Our teaching staff will continually work to provide enriching opportunities for Jewish learning and religious exploration. Holidays and celebrations are taught in an age appropriate manner and are integrated with the students’ general course of study. Jewish values are also integrated into the curriculum and studied at every age. All students participate regularly in Tefillah (prayer services) so that we can teach our students to become functional and comfortable in the synagogue. The study of Hebrew and participation in tefillah are vital aspects of this goal.
The curriculum is built in a spiral fashion, designed to coincide with the developmental stages of children at each grade level. While familiar areas are repeated, new foci are added at each progressive stage. While we hope that all students will begin their studies in our Preschool program and continue all the way through, it is possible to enter the program almost anywhere along the way. Our Hebrew program allows for individualized and self-paced instruction so that all children can achieve their fullest potential in a supportive and nurturing environment.
At the end of this 3-year, once a week class, students will be able to identify, name and describe the purpose of many Jewish symbols and ritual objects associated with Shabbat and holidays. They will be able to name the holidays, describe the rituals associated with each and identify at least one mitzvah with each holiday. They will explore their place within their Jewish family, their synagogue and the greater Jewish community. Children will develop a basic Hebrew vocabulary of key words related to holidays, blessings, the synagogue, home and the classroom. The students will be able to identify the key Biblical characters from the Books of Genesis and Exodus and retell stories that illustrate an understanding of Jewish family life and the performance of mitzvot. They will be able to recognize and name the letters of the Hebrew alphabet.
In this 2-year level of the learning center, students will focus on a more in depth, dynamic study of the Bible as well as an exploration of the state of Israel. In 3rd grade, students also begin to attend a midweek session focused on the study of Hebrew.
The Biblical study portion will challenge students to ponder and wrestle with the text. Students will be exposed to classic interpretations of text and learn to create their own midrashim. They will make connections between text and core Jewish values to personalize the Bible’s lessons.
In the subject area of Israel, students are introduced to Israel’s history, geography, political, commercial and cultural life. The students will be able to identify Israel as the historical and modern homeland of the Jewish people. They will be able to list key cities and regions in the land of Israel. Identify famous Jews who helped build the land of Israel. Connect Biblical stories with key places in Israel. Feel pride in having a special Jewish country and describe daily life in modern Israel.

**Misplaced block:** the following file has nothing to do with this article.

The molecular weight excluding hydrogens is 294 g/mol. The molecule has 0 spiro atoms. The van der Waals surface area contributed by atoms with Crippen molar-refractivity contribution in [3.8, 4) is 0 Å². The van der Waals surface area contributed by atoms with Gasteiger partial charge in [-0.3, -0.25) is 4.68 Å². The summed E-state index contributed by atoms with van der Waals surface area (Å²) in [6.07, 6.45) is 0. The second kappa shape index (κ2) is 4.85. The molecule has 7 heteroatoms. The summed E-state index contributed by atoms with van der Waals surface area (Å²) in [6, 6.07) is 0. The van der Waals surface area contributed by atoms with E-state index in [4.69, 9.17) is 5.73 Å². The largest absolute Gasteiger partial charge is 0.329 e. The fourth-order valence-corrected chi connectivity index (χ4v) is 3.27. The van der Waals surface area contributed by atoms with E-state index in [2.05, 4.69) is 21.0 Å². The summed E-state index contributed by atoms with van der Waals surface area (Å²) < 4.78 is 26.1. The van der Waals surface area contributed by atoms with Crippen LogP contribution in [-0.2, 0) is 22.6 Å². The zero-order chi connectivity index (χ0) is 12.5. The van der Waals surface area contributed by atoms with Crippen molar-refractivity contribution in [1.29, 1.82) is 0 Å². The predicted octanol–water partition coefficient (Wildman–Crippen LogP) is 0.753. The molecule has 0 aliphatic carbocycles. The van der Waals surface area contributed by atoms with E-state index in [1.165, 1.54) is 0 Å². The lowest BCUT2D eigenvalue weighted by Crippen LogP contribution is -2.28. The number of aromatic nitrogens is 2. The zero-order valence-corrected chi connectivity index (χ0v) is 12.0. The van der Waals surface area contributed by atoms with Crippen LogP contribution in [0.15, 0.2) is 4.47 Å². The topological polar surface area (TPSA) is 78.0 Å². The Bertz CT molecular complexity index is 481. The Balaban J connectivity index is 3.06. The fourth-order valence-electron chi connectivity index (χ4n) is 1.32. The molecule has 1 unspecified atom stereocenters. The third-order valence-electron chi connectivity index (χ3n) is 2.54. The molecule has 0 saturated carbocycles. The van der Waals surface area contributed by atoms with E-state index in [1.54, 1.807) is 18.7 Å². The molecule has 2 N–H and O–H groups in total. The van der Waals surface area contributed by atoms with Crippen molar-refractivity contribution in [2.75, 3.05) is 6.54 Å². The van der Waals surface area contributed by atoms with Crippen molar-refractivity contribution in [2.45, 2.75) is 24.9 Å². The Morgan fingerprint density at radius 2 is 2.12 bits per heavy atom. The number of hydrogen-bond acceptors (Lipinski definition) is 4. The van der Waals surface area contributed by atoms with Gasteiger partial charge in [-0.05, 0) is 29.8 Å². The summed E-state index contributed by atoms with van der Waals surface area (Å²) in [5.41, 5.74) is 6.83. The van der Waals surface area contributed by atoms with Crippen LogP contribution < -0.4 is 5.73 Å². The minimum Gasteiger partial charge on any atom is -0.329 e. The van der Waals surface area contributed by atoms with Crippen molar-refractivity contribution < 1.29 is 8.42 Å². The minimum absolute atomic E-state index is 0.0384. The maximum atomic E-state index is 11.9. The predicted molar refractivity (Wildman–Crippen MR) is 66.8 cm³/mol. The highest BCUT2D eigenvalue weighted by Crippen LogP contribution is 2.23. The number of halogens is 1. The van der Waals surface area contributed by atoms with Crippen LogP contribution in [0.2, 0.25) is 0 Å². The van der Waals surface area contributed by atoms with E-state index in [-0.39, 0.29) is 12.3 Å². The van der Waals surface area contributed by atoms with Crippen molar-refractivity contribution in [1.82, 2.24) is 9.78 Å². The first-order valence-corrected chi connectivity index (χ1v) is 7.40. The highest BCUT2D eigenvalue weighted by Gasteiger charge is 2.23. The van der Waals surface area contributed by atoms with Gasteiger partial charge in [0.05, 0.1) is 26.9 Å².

During this 2-year period, students will focus on the Jewish Life Cycle and a survey of Jewish history from the post-Biblical period to the creation of the State of Israel. Students will be able to explain the concept of life cycle as the set of events and rituals that delineate the stages in a person’s life. Outline the events which mark the Jewish life cycle. Describe the customs and rituals for each life cycle event. Apply general information about the Jewish life cycle to their own lives. Formulate thoughtful reasons about why life cycle observances are important. Demonstrate ownership of life cycle observances and celebrations by accepting them as positive inclusions in their lives. And express their own feelings about life cycle events and life’s passages in general. The study of Jewish history will help students consider how their lives compare with the lives of those who came before them, how Judaism has evolved in every generation, and how the decisions of our forebears to adapt Judaism to their times and circumstances influence our own decisions today.
Most students in the 7th grade class will be simultaneously preparing to become Bar or Bat Mitzvah. In addition to those individualized sessions with the Rabbi and Cantor, the class will focus on what it really means to become a member of the adult Jewish community and take responsibility for performance of mitzvot. In the course of the year, students will be able to define mitzvot as sacred actions that connect us to God and the Jewish people. Differentiate between the concepts of ritual mitzvot and ethical mitzvot. Identify mitzvot they already perform and consider how they affect their daily lives. Express what the Bar/Bat Mitzvah experience means in their lives, in the lives of their family and for the Jewish people. Gain confidence in leading and participating selected parts of the Shabbat morning service. Continue developing Hebrew reading and comprehension skills through study of the Shabbat Morning Service.